The structure makes it very difficult to read as well. The whole novel is parted into four main parts which have between 15 and 30 chapters each. When you add this up to a 480 page novel, obviously the chapters vary in length from one to five pages. The structure is a mess and makes it even more hard to go directionless through the entire novel. Maybe they should have added chapter headlines to at least guide the reader a little bit.



Overall: Do I Recommend?

If you're a fan of the TV shows like me and are craving an action-packed novel by our favorite survivalist with lots of wit and action, you're going to be disappointed. If you're interested in every single detail of Grylls' life and him as a person, this is the right book for you.

Additional Info

Published: May 11th 2015
Pages: 480
Genre: Adult / Non-Fiction / Biographies and Memoirs
ISBN: 978-3-492-30750-5

"Bear Grylls is a man who has always sought the ultimate in adventure. Growing up on the Isle of Wight, he was taught by his father to sail and climb at an early age. Inevitably, it wasn't long before Bear was leading out-of-bounds night-climbing missions at school.

As a teenager, he found identity and purpose through both mountaineering and martial arts, which led the young adventurer to the foothills of the mighty Himalaya and a grandmaster's karate training camp in Japan. On returning home, he embarked upon the notoriously gruelling selection course for the British Special Forces to join 21 SAS - a journey that was to push him to the very limits of physical and mental endurance.

Then, in a horrific free-fall parachuting accident in Africa, Bear broke his back in three places. It was touch and go whether he would ever walk again. However, only eighteen months later and defying doctors' expectations, Bear became one of the youngest ever climbers to scale Everest, aged only twenty-three. But this was just the beginning of his many extraordinary adventures . . .

Known and admired by millions - whether from his global adventure TV series, as a bestselling author, or as Chief Scout to the Scouting Association - Bear Grylls has survived where few would dare to go. Now, for the first time, Bear tells the story of his action-packed life. Gripping, moving and wildly exhilarating, Mud, Sweat and Tears is a must-read for adrenalin junkies and armchair adventurers alike. "

What's Your Favorite Autobiography?

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Monday, April 20, 2015

[Review] I Am Ozzy - Ozzy Osbourne

In I AM OZZY, Osbourne lets us in on every single detail of his life, including intoxicated adventures, drug escapades, terrible jobs and his struggle to becoming the person he is today. 
What intrigued me: I have been on a rockstar biography binge!

An Absolute Surprise

If you think about Ozzy Osbourne, the prince of darkness, lead singer of Black Sabbath, you're usually associating him with satanism, murder, drugs and a lot of hatred. This novel shows that he's absolutely not the person the media portrays him as. He's a sweet, sweet guy, who's maybe a little bit naive, but whose biggest flaw is that he doesn't care about what other people think.

It's hilarious to read about how the band members think about the associations with their name and how they all met each other. There is so much media misconception around his person that I'm just in awe.

Not Only for Fans

I'm not a die-hard fan of Black Sabbath and I got this novel in the first place because it was recommended to me. You don't have to be a fan of him to enjoy this, but beware: it's graphic. The life of a heavy metal musician is definitely not suitable for highly sensitive people. Osbourne worked in a slaughter house, has a really dark sense of humor and didn't always bring out the best in his friends. It's remarkable that he survived all of the insane things he tells us about in this book if you think about it.

The writing is a little bit slow. You have to consider though that this is not entertainment literature, this is the life of an actual person - it's absolutely surreal to me how one single human being could have possibly experienced that many absolutely ridiculously dangerous situations and lived to tell the tale. I'm not sure whether you can actually believe everything that's in this novel, and to me, it doesn't even matter.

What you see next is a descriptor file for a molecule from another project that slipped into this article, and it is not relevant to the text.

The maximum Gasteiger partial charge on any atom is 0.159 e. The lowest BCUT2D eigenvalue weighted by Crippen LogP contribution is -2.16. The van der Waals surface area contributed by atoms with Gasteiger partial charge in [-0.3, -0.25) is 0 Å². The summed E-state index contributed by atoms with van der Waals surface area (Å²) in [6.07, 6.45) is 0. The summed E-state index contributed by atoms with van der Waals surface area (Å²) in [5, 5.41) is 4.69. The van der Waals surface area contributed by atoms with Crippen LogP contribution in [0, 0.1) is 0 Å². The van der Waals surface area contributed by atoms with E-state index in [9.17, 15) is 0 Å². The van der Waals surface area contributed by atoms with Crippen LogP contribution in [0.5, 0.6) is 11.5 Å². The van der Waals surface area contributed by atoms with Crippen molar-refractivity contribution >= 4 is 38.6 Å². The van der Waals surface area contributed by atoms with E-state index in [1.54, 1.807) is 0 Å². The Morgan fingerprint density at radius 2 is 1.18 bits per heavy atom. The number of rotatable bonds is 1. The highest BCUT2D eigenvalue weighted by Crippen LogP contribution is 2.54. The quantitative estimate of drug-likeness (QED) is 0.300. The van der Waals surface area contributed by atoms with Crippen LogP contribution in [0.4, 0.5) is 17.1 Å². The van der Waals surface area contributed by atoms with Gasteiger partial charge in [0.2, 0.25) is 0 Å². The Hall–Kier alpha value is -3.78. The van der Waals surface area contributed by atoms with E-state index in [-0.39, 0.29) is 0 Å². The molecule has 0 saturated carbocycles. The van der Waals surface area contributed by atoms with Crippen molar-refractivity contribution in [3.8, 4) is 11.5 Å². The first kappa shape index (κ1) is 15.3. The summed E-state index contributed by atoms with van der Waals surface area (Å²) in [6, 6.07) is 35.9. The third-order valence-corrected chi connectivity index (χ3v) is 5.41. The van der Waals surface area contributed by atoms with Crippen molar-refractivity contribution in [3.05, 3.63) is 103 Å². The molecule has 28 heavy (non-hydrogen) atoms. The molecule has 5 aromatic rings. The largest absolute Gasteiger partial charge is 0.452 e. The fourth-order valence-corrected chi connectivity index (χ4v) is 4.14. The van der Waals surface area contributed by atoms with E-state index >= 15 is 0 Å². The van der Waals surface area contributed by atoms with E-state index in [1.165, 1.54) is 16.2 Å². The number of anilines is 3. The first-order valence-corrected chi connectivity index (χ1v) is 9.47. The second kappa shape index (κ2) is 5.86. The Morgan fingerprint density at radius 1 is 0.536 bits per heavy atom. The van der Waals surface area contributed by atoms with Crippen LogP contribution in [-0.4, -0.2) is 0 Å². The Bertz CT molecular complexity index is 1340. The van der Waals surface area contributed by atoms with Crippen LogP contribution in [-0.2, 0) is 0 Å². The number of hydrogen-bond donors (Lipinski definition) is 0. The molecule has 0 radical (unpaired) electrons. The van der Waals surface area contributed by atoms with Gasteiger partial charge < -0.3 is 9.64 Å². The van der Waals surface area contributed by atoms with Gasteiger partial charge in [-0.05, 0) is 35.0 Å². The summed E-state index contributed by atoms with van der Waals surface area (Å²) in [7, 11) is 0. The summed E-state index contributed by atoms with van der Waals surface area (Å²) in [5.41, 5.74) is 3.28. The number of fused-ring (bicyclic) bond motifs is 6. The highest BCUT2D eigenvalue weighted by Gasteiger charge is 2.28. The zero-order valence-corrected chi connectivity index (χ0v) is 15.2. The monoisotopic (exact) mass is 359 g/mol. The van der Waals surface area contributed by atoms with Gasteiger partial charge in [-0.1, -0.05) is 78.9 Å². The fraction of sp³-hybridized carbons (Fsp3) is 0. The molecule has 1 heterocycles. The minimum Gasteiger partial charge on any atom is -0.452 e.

For a biography, it's definitely an action-packed read and really interesting. In most biographies the authors lose themselves in boring details so much that you just want to skip forward to the interesting bits. In I AM OZZY, you'll regret skimming pages, because you'll most likely miss something huge.




Overall: Do I Recommend?

You don't have to be a fan of Black Sabbath to enjoy this, but it helps. Some parts, especially the forming of the band and his background connections to Led Zeppelin, The Beatles etc. are probably more interesting to fans of the music of the 60s. 

However, Osborne managed to write a hilarious, authentic and interesting novel that doesn't even feel like biography. I rooted for him to finally make it big and he definitely won my heart through this novel. I can only recommend to give it a try.


"They've said some crazy things about me over the years. I mean, okay: 'He bit the head off a bat.' Yes. 'He bit the head off a dove.' Yes. But then you hear things like, 'Ozzy went to the show last night, but he wouldn't perform until he'd killed fifteen puppies . . .' Now me, kill fifteen puppies? I love puppies. I've got eighteen of the f**king things at home. I've killed a few cows in my time, mind you. And the chickens. I shot the chickens in my house that night.

It haunts me, all this crazy stuff. Every day of my life has been an event. I took lethal combinations of booze and drugs for thirty f**king years. I survived a direct hit by a plane, suicidal overdoses, STDs. I've been accused of attempted murder. Then I almost died while riding over a bump on a quad bike at f**king two miles per hour.

People ask me how come I'm still alive, and I don't know what to say. When I was growing up, if you'd have put me up against a wall with the other kids from my street and asked me which one of us was gonna make it to the age of sixty, which one of us would end up with five kids and four grandkids and houses in Buckinghamshire and Beverly Hills, I wouldn't have put money on me, no f**king way. But here I am: ready to tell my story, in my own words, for the first time.

A lot of it ain't gonna be pretty. I've done some bad things in my time. I've always been drawn to the dark side, me. But I ain't the devil. I'm just John Osbourne: a working-class kid from Aston, who quit his job in the factory and went looking for a good time

Do You Listen to Black Sabbath or Have Seen the Osbourne's Reality Show?